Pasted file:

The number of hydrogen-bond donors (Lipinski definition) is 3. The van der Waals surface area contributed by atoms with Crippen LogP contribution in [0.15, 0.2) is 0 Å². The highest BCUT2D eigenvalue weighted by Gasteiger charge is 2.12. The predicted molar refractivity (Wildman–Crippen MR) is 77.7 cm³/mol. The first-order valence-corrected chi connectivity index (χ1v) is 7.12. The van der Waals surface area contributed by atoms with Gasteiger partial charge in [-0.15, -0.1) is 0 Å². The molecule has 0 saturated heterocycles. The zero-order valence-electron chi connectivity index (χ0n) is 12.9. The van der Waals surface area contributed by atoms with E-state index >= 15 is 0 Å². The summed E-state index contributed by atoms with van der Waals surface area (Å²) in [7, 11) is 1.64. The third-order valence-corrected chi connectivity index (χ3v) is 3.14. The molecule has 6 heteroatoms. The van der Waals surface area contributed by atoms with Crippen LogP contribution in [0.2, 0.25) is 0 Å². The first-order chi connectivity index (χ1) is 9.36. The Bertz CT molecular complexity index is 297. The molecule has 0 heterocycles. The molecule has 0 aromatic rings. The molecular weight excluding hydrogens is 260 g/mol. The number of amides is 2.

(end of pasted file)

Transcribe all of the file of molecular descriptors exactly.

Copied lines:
The number of hydrogen-bond donors (Lipinski definition) is 3. The van der Waals surface area contributed by atoms with Crippen LogP contribution in [0.15, 0.2) is 0 Å². The highest BCUT2D eigenvalue weighted by Gasteiger charge is 2.12. The predicted molar refractivity (Wildman–Crippen MR) is 77.7 cm³/mol. The first-order valence-corrected chi connectivity index (χ1v) is 7.12. The van der Waals surface area contributed by atoms with Gasteiger partial charge in [-0.15, -0.1) is 0 Å². The molecule has 0 saturated heterocycles. The zero-order valence-electron chi connectivity index (χ0n) is 12.9. The van der Waals surface area contributed by atoms with E-state index >= 15 is 0 Å². The summed E-state index contributed by atoms with van der Waals surface area (Å²) in [7, 11) is 1.64. The third-order valence-corrected chi connectivity index (χ3v) is 3.14. The molecule has 6 heteroatoms. The van der Waals surface area contributed by atoms with Crippen LogP contribution in [0.2, 0.25) is 0 Å². The first-order chi connectivity index (χ1) is 9.36. The Bertz CT molecular complexity index is 297. The molecule has 0 heterocycles. The molecule has 0 aromatic rings. The molecular weight excluding hydrogens is 260 g/mol. The number of amides is 2.